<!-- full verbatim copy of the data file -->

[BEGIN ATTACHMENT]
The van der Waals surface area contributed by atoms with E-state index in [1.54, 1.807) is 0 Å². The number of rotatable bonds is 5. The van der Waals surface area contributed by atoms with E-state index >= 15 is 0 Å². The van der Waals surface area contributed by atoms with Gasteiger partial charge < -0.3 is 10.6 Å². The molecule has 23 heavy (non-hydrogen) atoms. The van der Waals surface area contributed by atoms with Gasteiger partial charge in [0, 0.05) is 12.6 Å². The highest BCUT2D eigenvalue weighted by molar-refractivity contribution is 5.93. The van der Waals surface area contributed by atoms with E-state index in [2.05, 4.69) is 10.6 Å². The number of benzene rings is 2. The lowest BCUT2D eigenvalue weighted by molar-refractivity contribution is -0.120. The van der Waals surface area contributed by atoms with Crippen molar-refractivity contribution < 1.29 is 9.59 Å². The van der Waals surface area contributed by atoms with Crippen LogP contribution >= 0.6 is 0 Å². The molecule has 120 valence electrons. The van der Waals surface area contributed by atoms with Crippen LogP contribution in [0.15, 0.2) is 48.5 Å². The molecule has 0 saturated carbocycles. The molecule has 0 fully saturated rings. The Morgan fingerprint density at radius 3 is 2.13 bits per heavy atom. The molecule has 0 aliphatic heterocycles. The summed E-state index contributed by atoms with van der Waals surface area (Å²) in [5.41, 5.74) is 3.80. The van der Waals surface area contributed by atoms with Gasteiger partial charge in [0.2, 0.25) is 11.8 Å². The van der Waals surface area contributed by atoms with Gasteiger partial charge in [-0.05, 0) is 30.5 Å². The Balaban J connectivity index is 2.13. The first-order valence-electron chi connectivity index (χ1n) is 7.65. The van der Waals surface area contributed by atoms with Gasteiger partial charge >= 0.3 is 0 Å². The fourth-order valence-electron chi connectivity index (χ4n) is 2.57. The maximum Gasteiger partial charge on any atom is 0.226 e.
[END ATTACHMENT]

The van der Waals surface area contributed by atoms with E-state index in [1.54, 1.807) is 0 Å². The number of rotatable bonds is 5. The van der Waals surface area contributed by atoms with E-state index >= 15 is 0 Å². The van der Waals surface area contributed by atoms with Gasteiger partial charge < -0.3 is 10.6 Å². The molecule has 23 heavy (non-hydrogen) atoms. The van der Waals surface area contributed by atoms with Gasteiger partial charge in [0, 0.05) is 12.6 Å². The highest BCUT2D eigenvalue weighted by molar-refractivity contribution is 5.93. The van der Waals surface area contributed by atoms with E-state index in [2.05, 4.69) is 10.6 Å². The number of benzene rings is 2. The lowest BCUT2D eigenvalue weighted by molar-refractivity contribution is -0.120. The van der Waals surface area contributed by atoms with Crippen molar-refractivity contribution < 1.29 is 9.59 Å². The van der Waals surface area contributed by atoms with Crippen LogP contribution >= 0.6 is 0 Å². The molecule has 120 valence electrons. The van der Waals surface area contributed by atoms with Crippen LogP contribution in [0.15, 0.2) is 48.5 Å². The molecule has 0 saturated carbocycles. The molecule has 0 fully saturated rings. The Morgan fingerprint density at radius 3 is 2.13 bits per heavy atom. The molecule has 0 aliphatic heterocycles. The summed E-state index contributed by atoms with van der Waals surface area (Å²) in [5.41, 5.74) is 3.80. The van der Waals surface area contributed by atoms with Gasteiger partial charge in [0.2, 0.25) is 11.8 Å². The van der Waals surface area contributed by atoms with Gasteiger partial charge in [-0.05, 0) is 30.5 Å². The Balaban J connectivity index is 2.13. The first-order valence-electron chi connectivity index (χ1n) is 7.65. The van der Waals surface area contributed by atoms with Gasteiger partial charge >= 0.3 is 0 Å². The fourth-order valence-electron chi connectivity index (χ4n) is 2.57. The maximum Gasteiger partial charge on any atom is 0.226 e.